In 1983 was delivered
dismantled to Kbely AB museum where it was stored; it was not in the usual US camouflage, markings and serial numbers. In December 1989 (by the end of the Communist governement) the secret was lifted and the machine handed over to the museum, receiving Vietnamese markings.

                 Photo: Vojensky Historicky Ustav Praha
              Northrop F-5E 00878 with ferry tanks at Kbely AB with Vietnamese markings.

A third Northrop F-5E went to Poland on 09-77 in great secret, via Gdynia port, to be studied by the Technical Institute of the Air Force; already in December 1977 it was shown to high ranking political and military experts including a rolling on the apron at Warsaw-Bemowo airport. The Tiger was presented to the museum in 14-02-83, very few technical details were later used on the PZL I-22.
The secret was lifted at the end of 1990 when it was asssembled again (it was earlier disassembled) at Okecie airport.

   Photo: unknown
     The Northrop F-5E 00852 at Warsaw-Okecie without any markings.

One Northrop F-5A of Vietnamese origin has been on show at Datangshan (Mainland China) museum, photograph show it for the first time on 21-10-09. It is not known when/where it was delivered and its use.

Monuments
Several Northrop F-5A and F-5E were used as a remembrance to the war against the South. The aircrafts are mainly painted in phantasy camouflage, not used by the USAF or South Vietnamse AF. Some are without camouflage, metallic; some camouflaged are kept in pristine conditions, others are in poor condition due to the age, looking weathered, with rocket or AIM-9B Sidewinder armament; some have even US Air Force titles, while others have now a fictitious serial (7579) on tail. For details see The Northrop F-5E Enthusiast Page.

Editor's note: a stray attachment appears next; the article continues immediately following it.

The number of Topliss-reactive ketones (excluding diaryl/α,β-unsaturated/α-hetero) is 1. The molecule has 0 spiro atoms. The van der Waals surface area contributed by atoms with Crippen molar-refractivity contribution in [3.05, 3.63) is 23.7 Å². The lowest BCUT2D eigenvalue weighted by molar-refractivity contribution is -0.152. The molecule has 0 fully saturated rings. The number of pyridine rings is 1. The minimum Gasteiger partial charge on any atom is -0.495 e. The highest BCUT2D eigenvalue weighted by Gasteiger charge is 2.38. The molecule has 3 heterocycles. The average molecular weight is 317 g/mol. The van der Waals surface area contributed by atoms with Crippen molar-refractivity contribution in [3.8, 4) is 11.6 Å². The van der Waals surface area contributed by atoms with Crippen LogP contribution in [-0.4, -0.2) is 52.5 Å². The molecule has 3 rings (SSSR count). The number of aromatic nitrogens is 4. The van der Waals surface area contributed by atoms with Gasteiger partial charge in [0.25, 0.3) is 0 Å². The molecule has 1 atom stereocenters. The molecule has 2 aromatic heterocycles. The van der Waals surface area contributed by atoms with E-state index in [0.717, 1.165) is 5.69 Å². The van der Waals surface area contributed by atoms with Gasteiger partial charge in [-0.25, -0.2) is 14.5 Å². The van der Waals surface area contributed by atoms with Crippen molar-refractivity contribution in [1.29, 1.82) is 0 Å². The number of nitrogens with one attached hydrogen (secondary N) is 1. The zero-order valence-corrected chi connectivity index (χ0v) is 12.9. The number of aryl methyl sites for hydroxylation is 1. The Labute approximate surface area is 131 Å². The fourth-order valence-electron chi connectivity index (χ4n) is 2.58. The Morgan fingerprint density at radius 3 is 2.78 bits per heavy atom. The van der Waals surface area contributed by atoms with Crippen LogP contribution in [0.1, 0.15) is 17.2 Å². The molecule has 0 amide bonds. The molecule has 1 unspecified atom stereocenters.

Photo: unknown

                        Northrop F-5A 01638 seen on March 17th, 2004 in a phantasy camouflage
                        at the Ho Chih Minh Reunification Palace in Ho Chi Minh City (ex Saigon)
.

       Photo: unknown
  Northrop F-5E 00851 in worn-out original camouflage seen at Da Nang.

                   
       Photo: unknown
                    Northrop F-5A 7579 (US serial?) seen at Bai Mac. The front fuselage big serial
                    was standard on Vietnamese aircrafts; small serial painted on tail replaced it.